Water is a basic need for every human being.  Most of the world population still does not have centralized water supply with connections to individual households.  According to the World Health Organization (WHO), roughly 2.4 billion of the world’s population does not have access to an improved sanitation facility and about 1.1 billion people does not have access to safe drinking water. The provision of safe and adequate drinking water to the burgeoning urban population continues to be one of the major challenging tasks for any state.  Water constitutes one of the important physical environments of man and has a direct bearing on the health and hygiene of mankind.  There is no denying the fact that the contamination of water leads to numerous health hazards.   Water is precious to man and therefore WHO refers to “control of Water supplies to ensure that they are pure and wholesome as one of the primary objectives of environmental sanitation”. Safe water is one of the most important felt needs in public health in developing countries in the twenty first century. The year 2005 marked the beginning of the “International Decade for Action: Water for Life” and renewed effort to achieve the Millennium Development Goal (MDG) to reduce by half the proportion of the world’s population without sustainable access to safe drinking water and sanitation by 2015. The WHO/UNICEF Joint Monitoring Programme for Water Supply and Sanitation, known as the JMP, reports every two years on access to drinking water and sanitation worldwide and on progress towards related targets under Millennium Development Goal (MDG). MDG drinking water target, which calls for halving the proportion of the population without sustainable access to safe drinking water between 1990 and 2015, was met in 2010, five years ahead of schedule. However, the report also shows why the job is far from finished. Many still lack safe drinking water, and the world is unlikely to meet the MDG sanitation target. Continued efforts are needed to reduce urban-rural disparities and inequities associated with poverty. Water is a good carrier of disease germs.  If water is not made safe against disease germs, it may become responsible for so many diseases and epidemics.  Diseases such as typhoid, cholera, dysentery, etc are the direct causes of defective water supply.  Water is a also a very good solvent.  If water contains excessive amounts of minerals or poisonous dissolved substances, it will again cause […]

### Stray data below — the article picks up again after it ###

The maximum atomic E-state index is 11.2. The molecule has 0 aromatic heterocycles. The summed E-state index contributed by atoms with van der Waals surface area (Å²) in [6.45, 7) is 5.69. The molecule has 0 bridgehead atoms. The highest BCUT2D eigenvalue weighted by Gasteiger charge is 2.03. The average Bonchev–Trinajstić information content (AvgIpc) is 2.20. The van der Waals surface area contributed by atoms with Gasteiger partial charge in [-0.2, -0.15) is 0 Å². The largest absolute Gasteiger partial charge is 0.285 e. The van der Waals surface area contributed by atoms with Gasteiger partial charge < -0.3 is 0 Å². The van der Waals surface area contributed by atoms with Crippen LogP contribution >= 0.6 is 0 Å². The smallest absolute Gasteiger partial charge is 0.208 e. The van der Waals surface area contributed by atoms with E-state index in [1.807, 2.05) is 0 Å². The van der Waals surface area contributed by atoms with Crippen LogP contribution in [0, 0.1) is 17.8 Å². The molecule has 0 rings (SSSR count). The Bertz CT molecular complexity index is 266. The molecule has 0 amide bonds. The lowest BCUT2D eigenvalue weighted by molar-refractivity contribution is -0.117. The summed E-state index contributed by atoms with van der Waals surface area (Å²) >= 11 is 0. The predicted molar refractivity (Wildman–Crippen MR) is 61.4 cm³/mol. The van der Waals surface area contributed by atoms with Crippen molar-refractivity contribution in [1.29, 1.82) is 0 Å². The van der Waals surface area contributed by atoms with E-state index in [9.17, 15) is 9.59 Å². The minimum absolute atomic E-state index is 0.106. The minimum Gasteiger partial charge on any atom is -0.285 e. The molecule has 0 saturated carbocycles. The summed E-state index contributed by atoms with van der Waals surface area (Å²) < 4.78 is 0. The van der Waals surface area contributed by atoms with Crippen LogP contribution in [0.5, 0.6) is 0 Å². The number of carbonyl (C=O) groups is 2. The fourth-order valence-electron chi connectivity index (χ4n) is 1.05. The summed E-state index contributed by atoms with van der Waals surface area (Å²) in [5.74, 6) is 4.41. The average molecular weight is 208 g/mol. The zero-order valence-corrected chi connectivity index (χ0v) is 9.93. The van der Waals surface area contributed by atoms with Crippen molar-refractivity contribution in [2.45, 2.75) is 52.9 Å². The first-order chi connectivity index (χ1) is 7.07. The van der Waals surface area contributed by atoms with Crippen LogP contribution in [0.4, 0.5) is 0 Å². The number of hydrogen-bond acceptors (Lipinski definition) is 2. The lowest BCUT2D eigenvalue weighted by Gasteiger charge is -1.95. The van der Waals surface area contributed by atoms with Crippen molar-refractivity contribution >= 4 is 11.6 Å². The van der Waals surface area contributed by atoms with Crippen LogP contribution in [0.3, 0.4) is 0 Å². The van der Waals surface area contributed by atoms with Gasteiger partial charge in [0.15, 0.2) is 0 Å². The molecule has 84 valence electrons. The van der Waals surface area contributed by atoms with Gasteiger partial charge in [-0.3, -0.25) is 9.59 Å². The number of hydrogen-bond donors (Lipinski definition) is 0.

Is Bottled or Tap Water Better for Your Health?

Over the past few years, bottled water consumption has grown significantly because it’s considered safer and better tasting than tap water. In fact, in the United States, each person drinks approximately 30 gallons (114 liters) of bottled water per year (1Trusted Source). However, due to environmental concerns and potential health effects, many people are starting to wonder whether tap water is better. This article compares tap and bottled water to help you decide which to drink. Pros and cons of tap water Tap water, also called municipal water, comes from large wells, lakes, rivers, or reservoirs. This water typically passes through a water treatment plant before being piped into homes and businesses (2). While contaminated drinking water is an issue in some regions, tap water is generally safe, convenient, and environmentally friendly. Safety may vary based on your location According to the Centers for Disease Control and Prevention (CDC), the United States has one of the world’s safest drinking water supplies (3Trusted Source). U.S. public tap water is regulated by the Environmental Protection Agency (EPA). The EPA is responsible for identifying and setting legal limits for potential contaminants in drinking water under the Safe Drinking Water Act (SDWA) (4, 5). Currently, the EPA has set legal limits on over 90 contaminants, including heavy metals like lead and microbes like E. coli (6). Nonetheless, drinking water contamination can still occur. For example, certain regions may have greater exposure to toxins, such as industrial pollutants or bacteria from agricultural runoff (7Trusted Source). Additionally, old plumbing may introduce contaminants like lead, and natural disasters like floods can temporarily pollute public water systems (7Trusted Source). Many public health organizations also claim that the EPA’s current limits on certain toxins aren’t stringent enough. According to the Environmental Working Group (EWG), U.S. water regulations haven’t been updated in almost 20 years. As a result, certain toxins may be harming vulnerable populations, such as children and pregnant women (8). While the EPA requires water utilities to provide annual quality reports, the EWG’s Tap Water Database also allows individuals to view contamination reports for their local water supply. Furthermore, home water filters may improve the safety of your tap water (3Trusted Source). Keep in mind that the EPA only oversees public water sources. If you get your water from a private well, you’re responsible for getting it tested for safety. Tastes just as good as bottled water Bottled water is often said to taste better than tap […]